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Do your teens know friend from foe when they’re online? This game will test their knowledge about online friends.

How To Keep Your Personal Information Safe Online

When you spend time online, you could unknowingly be putting your personal information at risk and making it easier for someone to steal your identity.

Use these tips to help keep your personal information safe online:

Choose strong passwords: Make sure your passwords have a mix of letters, numbers and special characters, if the site you’re registering for allows it. And don’t use the same password across multiple sites. If one site gets hacked, the hacker will be able to access your information through accounts that use the same password.

Access personal information from a secure connection: When using a free, public Wi-Fi hotspot, only log in or send personal information to sites you know are fully encrypted. Look for https at the beginning of the web address (the “s” is for secure) and a lock icon at the top or bottom of your browser window. Log out of every site before signing off.

Read the privacy policy: Make sure you understand how an organization might use your information once you sign up. Review the policy a few times a year so you are always aware of how your information is being used.

If you realize your personal information has been stolen or used inappropriately, contact the police, place a fraud alert on your accounts, and file a complaint with the Federal Trade Commission.

Which Schools Have the Best Broadband Connections?

Map showing broadband access across the United States

Access to broadband at school gives teachers and students access to a wealth of online educational resources. With a quality broadband connection, students from rural areas, inner cities and the suburbs have equal access to the same educational tools.

To see which areas of the country have high quality broadband access, view the interactive Education Broadband Map.

How to Stay Safe With Wifi

Whether you’re waiting to board an airplane or hanging out at a neighborhood café, public wireless networks can be a great way to stay connected.

Convenient? Yes. Secure? Hmm, not so much.

Unfortunately, most hotspots don’t encrypt what goes over the internet.  So if you send email, manage your calendar, use social networks, or transmit financial data while using a public network, you may make it easier for hackers to access your accounts. In fact, new hacking tools – freely available online – make it easy to access unencrypted information, which could be used to scam you or someone you care about.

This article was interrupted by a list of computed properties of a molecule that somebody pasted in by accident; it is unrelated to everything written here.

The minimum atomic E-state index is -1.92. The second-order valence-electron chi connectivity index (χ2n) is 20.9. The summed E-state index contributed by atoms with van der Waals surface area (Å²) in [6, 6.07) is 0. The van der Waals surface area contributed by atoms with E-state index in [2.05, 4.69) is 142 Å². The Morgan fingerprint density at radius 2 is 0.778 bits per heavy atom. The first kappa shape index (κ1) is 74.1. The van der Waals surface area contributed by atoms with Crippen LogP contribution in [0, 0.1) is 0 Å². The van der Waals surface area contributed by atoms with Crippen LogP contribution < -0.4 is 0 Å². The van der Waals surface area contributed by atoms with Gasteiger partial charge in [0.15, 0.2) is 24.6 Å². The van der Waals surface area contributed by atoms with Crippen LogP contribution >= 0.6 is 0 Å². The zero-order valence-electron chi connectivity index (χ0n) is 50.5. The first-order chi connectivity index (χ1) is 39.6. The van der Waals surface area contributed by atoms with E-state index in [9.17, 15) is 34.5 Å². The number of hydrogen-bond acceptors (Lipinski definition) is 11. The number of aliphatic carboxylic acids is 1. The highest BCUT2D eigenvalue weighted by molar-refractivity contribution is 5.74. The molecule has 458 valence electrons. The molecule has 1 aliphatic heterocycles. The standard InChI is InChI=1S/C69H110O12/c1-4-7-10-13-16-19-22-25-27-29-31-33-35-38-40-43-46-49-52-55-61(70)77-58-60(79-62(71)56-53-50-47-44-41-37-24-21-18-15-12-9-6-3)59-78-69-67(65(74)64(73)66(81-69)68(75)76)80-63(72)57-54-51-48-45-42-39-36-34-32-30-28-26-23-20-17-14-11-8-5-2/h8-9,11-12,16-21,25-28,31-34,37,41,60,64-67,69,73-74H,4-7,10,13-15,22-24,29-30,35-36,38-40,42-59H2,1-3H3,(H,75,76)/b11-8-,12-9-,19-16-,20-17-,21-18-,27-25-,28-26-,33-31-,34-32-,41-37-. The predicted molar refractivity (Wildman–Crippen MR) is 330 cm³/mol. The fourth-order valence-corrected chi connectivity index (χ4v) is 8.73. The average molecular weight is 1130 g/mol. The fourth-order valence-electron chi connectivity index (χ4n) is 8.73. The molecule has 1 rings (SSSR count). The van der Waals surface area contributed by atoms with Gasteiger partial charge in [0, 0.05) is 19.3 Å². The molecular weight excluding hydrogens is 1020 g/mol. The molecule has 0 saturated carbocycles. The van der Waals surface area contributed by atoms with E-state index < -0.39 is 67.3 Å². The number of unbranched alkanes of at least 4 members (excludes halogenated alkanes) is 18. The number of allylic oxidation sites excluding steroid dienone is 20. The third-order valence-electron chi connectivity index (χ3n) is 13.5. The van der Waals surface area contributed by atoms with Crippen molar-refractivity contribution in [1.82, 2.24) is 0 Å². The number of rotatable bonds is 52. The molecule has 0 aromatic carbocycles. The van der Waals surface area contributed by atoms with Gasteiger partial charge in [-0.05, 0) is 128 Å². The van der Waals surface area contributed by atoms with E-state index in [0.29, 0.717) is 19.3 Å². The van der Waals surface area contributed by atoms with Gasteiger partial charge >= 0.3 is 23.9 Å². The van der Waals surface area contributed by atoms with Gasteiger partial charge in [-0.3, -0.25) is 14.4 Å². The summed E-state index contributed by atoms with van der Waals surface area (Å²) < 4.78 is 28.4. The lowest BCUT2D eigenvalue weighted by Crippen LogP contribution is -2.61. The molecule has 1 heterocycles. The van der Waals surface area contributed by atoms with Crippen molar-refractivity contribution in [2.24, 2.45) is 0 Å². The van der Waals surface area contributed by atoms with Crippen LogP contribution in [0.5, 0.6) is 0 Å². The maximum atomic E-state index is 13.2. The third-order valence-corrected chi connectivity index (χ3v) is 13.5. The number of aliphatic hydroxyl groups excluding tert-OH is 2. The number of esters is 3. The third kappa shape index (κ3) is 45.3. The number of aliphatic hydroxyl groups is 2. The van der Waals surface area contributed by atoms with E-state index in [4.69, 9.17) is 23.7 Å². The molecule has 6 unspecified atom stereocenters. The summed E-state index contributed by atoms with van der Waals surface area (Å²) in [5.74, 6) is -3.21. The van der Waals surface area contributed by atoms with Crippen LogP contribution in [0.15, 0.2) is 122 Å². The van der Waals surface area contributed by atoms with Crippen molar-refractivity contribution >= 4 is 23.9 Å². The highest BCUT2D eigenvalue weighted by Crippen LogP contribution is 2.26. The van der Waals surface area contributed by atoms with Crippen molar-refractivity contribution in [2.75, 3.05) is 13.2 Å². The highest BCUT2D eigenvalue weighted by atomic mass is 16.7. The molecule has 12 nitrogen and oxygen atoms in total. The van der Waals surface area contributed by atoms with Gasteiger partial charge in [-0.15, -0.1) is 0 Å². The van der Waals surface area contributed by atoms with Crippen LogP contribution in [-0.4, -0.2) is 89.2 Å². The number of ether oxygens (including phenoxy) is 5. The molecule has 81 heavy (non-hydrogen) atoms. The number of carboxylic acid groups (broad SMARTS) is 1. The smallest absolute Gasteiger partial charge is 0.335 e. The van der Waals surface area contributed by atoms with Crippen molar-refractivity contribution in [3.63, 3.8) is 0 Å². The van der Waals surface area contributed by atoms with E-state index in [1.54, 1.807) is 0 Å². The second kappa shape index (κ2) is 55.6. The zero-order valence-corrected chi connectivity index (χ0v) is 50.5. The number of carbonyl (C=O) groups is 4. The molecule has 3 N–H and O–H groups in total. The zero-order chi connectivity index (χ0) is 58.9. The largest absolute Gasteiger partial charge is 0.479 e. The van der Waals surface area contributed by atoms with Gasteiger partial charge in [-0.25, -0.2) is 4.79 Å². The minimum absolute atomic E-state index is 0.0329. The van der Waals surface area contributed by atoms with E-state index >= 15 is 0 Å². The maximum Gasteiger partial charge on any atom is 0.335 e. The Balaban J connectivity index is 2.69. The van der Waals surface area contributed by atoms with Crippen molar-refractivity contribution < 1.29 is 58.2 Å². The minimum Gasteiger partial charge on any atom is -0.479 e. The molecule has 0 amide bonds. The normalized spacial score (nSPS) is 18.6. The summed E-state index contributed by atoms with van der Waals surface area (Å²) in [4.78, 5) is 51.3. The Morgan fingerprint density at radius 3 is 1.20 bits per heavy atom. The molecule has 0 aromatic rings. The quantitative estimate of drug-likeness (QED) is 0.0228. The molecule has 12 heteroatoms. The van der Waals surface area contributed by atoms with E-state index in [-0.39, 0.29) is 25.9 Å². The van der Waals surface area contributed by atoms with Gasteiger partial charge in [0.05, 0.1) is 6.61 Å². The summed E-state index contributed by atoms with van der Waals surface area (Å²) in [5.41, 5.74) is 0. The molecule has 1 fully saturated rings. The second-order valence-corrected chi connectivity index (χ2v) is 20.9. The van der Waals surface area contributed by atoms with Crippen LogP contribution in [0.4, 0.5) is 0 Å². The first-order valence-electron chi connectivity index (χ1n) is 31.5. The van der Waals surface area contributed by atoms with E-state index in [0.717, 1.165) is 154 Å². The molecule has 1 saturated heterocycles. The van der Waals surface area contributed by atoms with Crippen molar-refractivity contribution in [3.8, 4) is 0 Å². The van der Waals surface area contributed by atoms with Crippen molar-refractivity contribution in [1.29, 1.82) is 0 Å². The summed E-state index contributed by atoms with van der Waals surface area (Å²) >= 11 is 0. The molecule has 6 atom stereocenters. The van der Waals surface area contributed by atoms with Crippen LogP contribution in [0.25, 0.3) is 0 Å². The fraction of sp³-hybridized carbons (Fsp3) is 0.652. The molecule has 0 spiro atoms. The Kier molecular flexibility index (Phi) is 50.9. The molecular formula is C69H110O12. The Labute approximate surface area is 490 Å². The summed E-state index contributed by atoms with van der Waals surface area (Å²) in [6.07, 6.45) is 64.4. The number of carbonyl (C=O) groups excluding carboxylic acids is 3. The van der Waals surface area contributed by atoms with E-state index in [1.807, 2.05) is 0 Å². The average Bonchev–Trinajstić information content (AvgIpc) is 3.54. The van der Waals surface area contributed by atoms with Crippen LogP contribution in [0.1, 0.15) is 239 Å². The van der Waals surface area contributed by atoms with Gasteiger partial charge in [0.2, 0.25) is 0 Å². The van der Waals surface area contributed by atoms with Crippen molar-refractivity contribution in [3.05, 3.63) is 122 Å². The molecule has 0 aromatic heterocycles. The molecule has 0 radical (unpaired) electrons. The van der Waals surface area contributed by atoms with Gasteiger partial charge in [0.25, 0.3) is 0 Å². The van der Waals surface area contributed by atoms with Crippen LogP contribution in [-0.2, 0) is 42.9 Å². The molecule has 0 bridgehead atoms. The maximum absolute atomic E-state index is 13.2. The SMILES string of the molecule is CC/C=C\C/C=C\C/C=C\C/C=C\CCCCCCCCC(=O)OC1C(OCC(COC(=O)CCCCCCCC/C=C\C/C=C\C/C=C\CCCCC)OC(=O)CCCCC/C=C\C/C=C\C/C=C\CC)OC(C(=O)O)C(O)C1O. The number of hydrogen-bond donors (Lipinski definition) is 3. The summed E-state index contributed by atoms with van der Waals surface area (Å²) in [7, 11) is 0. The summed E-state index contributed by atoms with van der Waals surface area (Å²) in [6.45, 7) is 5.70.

• When using a WiFi hotspot, only log in or send personal info to sites you know are fully encrypted.  Look for https at the beginning of the web address (the “s” is for secure) and a lock icon at the top or bottom of your browser window.  Some sites use encryption only on the sign-in page, but if any part of your session isn’t encrypted, you could be at risk.  So check for https and the lock icon the whole time you’re on the site, not just when you sign in.
  • Don’t stay permanently signed in to accounts. When you’ve finished, log out.
  • Don’t use the same password on different websites. Otherwise, a hacker who steals one password may be able to access a bunch of your accounts.
  • If you travel a lot or use the local coffee shop as your office, consider a virtual private network (VPN). VPNs encrypt traffic between your computer and the internet, even on unsecured networks. You can get a personal VPN account from a VPN service provider.

Finally, visit the Wifi Hotspot page at OnGuard Online for more Internet safety tips and share this information with your colleagues, friends, and family.

Nicole Vincent is a Consumer Education Specialist at the Federal Trade Commission.